As this peptide belongs to a species that has not been genotyped, its sequence was determined by de novo sequencing using MS analyses. Hence, the purified peptide was reduced using tris(2-carboxyethyl)phosphine hydrochloride and alkylated with iodoacetamide. The alterations in molecular mass from 3578.7 to 3926.7 Da indicate that the peptide should contain six cysteine residues and hence three disulfide bridges if one takes into account the loss of 1 Da upon reduction of disulfide bridges and the addition of 57.02 Da upon alkylation on each cysteine residue. Samples of the reduced/alkylated toxin were then digested overnight with either trypsin or V8 proteases. The digests were next analysed by LC–ESI–MS(/MS) for de novo sequencing. Table S1 provides the list of fragments detected and sequenced after trypsin and Glu-C digestion. While full sequence coverage of the toxin was obtained by MS, a complementary characterization was performed using Edman degradation, especially for the precise determination of the isobaric leucine and isoleucine residues. The final sequence is reported in Figure 3a with a single post-translational modification identified as C-terminal amidation of the peptide.

    Details are in the caption following the image
    Primary structure, disulfide bridge alignment, and sequence homologies of CyrTx-1a. (a) Primary structure of CyrTx-1a. Asterisk denotes amidation. Disulfide bridging, as defined by homology, occurs according to the C1–C4, C2–C5, and C3–C6 pattern. (b) Consensus sequence of the NaSpTx family 1, adapted from Klint et al. (2012). (c) Comparison of amino acid sequences between CyrTx-1a and the nine most similar analgesic toxins from NaSpTx family 1. Sequence alignment performed with Clustal Omega (version 1.2.4 from Emboss programs, EBlosum62 matrix for two pair alignment). The green shading highlights the percentage of identity (Jalview program according to EBlosum62 matrix)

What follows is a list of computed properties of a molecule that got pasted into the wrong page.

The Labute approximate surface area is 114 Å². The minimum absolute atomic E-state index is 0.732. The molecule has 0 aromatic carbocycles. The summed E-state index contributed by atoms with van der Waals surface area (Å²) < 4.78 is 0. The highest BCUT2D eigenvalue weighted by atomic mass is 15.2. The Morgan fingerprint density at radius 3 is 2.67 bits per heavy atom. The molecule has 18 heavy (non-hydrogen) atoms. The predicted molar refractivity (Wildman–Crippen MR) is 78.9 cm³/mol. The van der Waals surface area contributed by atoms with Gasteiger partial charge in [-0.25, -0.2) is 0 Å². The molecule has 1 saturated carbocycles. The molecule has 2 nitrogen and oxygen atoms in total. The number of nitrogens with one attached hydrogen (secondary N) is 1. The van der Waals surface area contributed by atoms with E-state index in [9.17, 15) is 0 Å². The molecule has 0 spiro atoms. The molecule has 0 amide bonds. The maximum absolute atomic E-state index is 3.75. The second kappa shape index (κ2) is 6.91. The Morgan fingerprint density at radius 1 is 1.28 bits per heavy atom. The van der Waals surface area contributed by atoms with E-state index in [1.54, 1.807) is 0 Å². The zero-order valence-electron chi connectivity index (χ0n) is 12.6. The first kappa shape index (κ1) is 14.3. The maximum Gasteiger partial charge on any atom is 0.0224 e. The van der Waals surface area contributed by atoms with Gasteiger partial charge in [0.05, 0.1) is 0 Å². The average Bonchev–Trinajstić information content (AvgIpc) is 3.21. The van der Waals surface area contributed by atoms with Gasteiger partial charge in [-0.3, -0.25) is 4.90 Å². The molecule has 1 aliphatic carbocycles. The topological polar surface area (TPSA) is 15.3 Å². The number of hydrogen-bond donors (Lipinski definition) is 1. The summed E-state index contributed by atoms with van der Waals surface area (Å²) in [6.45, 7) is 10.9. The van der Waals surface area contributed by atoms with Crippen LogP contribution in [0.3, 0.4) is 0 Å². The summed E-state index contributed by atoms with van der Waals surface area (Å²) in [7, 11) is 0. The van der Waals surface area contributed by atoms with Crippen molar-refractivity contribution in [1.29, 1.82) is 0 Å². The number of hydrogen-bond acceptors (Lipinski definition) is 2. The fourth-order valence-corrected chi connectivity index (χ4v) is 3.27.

The peptide, composed of 33 amino acids (3578.68 Da), was identified as μ-theraphotoxin-Cs1a or cyriotoxin-1a (CyrTx-1a). It is the first toxin described so far from the crude venom of C. schioedtei spider, known as the Malaysian earth tiger tarantula, classified in the Ornithoctoninae subfamily. CyrTx-1a contains the ICK architectural motif previously reported in toxins from the same theraphosid spider family, the NaV channel spider toxin (NaSpTx) family 1 (Figure 3b). Furthermore, comparison of amino acid sequences between CyrTx-1a and the nine most similar toxins (of 33–35 amino acids) with analgesic properties from the NaSpTx family 1 revealed that the peptide shares 82% of identity with hainantoxin-I and μ-theraphotoxin-Hhn2b, and 73% of identity with hainantoxin-III and μ-theraphotoxin-Hhn2a (Figure 3c). In contrast, the well-known potent analgesic peptides ω-theraphotoxin-Gr2a (GpTx-1) and μ-theraphotoxin-Hh2a (HwTx-IV) share only 45% and 42% of identity, respectively, with CyrTx-1a.

    3.2 Chemical synthesis and in vitro folding of CyrTx-1a